Californians have used solar power to heat hot water for more than a century. Now the rooftop solar panels you see all over California are more likely to be providing solar energy to the power grid than heating water for a home. In fact, solar hot water systems seem to be a bit old fashioned in today’s growing solar energy market.
Not so in Alaska. Even above the Arctic Circle on the shores of the Bering Strait, solar thermal hot water heaters are an efficient way to reduce the fuel it takes to not only heat hot water but keep your home warm and cozy in subzero temperatures. Solar thermal water heaters run water through a series of tubes that absorb solar energy and turn it into heat.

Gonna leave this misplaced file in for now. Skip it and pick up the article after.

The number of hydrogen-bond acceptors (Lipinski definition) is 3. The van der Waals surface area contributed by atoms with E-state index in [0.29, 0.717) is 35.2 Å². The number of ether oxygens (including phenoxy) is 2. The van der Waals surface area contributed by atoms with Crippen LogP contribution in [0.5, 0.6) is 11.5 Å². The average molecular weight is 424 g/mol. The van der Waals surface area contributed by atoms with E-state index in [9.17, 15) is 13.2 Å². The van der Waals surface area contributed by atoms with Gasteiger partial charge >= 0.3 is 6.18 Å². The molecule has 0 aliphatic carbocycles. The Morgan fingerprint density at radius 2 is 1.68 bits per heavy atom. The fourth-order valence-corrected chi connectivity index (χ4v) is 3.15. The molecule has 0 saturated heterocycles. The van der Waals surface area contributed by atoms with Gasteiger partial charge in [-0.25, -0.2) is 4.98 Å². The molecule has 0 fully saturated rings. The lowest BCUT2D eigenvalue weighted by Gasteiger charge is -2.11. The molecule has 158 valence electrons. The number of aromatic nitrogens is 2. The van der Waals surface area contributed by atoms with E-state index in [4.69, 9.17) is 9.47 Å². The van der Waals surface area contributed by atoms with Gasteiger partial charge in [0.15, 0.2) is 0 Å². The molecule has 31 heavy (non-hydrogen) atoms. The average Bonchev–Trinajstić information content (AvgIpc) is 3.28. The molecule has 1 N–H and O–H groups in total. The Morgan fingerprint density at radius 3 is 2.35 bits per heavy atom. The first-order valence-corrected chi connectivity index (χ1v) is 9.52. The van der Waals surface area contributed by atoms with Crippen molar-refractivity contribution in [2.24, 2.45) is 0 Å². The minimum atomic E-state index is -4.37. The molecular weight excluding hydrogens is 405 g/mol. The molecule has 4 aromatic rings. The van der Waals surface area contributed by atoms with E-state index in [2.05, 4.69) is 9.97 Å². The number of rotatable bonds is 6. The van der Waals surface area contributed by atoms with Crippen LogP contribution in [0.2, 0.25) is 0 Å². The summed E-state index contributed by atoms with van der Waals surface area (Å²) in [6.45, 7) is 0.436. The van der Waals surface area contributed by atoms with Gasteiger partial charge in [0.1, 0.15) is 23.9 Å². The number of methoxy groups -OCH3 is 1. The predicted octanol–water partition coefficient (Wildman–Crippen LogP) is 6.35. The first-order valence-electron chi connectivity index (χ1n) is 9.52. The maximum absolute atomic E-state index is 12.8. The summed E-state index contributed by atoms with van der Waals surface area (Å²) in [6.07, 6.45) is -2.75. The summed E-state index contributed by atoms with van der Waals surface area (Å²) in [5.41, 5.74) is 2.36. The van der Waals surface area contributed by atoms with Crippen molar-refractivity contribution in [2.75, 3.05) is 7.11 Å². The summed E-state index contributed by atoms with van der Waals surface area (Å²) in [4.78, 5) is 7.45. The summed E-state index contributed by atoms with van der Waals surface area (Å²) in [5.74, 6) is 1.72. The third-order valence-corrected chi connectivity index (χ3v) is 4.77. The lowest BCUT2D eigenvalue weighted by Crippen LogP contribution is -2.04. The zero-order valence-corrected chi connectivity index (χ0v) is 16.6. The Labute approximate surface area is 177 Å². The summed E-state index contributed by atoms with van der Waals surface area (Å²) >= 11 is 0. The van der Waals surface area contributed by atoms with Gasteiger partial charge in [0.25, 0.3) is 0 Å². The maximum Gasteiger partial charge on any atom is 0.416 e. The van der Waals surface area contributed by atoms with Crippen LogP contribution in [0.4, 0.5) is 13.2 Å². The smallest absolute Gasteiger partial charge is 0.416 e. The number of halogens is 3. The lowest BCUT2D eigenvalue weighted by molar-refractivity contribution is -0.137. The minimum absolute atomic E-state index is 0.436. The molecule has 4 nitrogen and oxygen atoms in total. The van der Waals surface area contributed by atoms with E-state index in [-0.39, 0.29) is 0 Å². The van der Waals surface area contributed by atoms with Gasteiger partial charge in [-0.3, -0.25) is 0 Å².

In 2008 the Kotzebue Electric Association (KEA), which provides power to 3,000 or so residents in northwest Alaska, began a pilot program to install solar water heaters on the rooftops of elderly customers. These systems not only provide hot water but they also provide hot water that powers baseboard heating systems reducing the utility bills of the elderly and providing low cost heat as a lifeline to the area’s most vulnerable customers.
If solar thermal is worth pursuing above the Arctic Circle, even with short winter days, then it must be worth the effort here in California. Solar water heaters for domestic tap use are eligible for state government subsidies in California.